Under the cell phone industry's peculiar pricing system, downloading data to your smartphone is amazingly cheap—unless the data in question happens to be a text message. In that case the price of a download jumps roughly 50,000-fold, from just a few pennies per megabyte of data to a whopping $1000 or so per megabyte.
In that giant pricing gap, Facebook chief Mark Zuckerberg spies opportunity.
Yesterday Facebook acquired Beluga, a nine-month old company that built a better and cheaper way to send text messages. Download the Beluga app to your smartphone and suddenly you can send texts to groups of people with one click, along with other handy tricks old-fashioned text messaging software can't handle. The cost of sending texts with this improved app: zero.
That should scare AT&T (T), Verizon (VZ) and their smaller competitors, wrote Bernstein & Co. analyst Craig Moffett in an email analyzing the deal: "Facebook is, at its core, a communications company. The move to acquire Beluga makes this explicit. Beluga puts Facebook squarely into competition with [wireless] carriers for the first time." More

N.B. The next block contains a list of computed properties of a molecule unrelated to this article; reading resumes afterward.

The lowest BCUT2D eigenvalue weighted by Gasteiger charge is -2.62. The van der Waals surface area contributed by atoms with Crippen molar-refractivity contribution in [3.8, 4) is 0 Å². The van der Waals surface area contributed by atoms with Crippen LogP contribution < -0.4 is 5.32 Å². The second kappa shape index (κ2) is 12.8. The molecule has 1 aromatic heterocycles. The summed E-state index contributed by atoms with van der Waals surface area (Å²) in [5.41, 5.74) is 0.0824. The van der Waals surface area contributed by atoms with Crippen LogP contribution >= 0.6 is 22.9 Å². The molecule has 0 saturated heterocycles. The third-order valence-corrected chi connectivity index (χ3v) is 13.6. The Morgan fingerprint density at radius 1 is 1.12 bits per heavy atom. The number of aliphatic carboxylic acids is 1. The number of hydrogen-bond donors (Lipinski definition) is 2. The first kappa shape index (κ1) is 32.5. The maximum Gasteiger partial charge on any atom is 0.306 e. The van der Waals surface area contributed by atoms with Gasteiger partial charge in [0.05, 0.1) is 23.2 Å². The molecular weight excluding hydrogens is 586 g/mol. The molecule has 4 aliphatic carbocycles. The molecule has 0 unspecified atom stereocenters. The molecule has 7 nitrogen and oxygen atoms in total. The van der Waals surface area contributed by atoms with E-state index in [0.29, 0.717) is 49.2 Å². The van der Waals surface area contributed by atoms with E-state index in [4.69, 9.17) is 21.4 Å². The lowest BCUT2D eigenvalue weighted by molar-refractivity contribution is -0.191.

A curated selection of the day's most newsworthy tech stories from all over the Web. Sign up to get the newsletter delivered to you everyday.The Telegraph reports that Steve Jobs was reportedly blocked from knighthood because the Apple CEO refused an invitation to speak at the Labour Party conference. (Other notable honorary knights include Bill Gates and Apple collaborate-U2 frontman Bono.) The info comes from a former senior Labour Party MORE JP Mangalindan, Writer - Mar 2, 2011 5:00 AM ET
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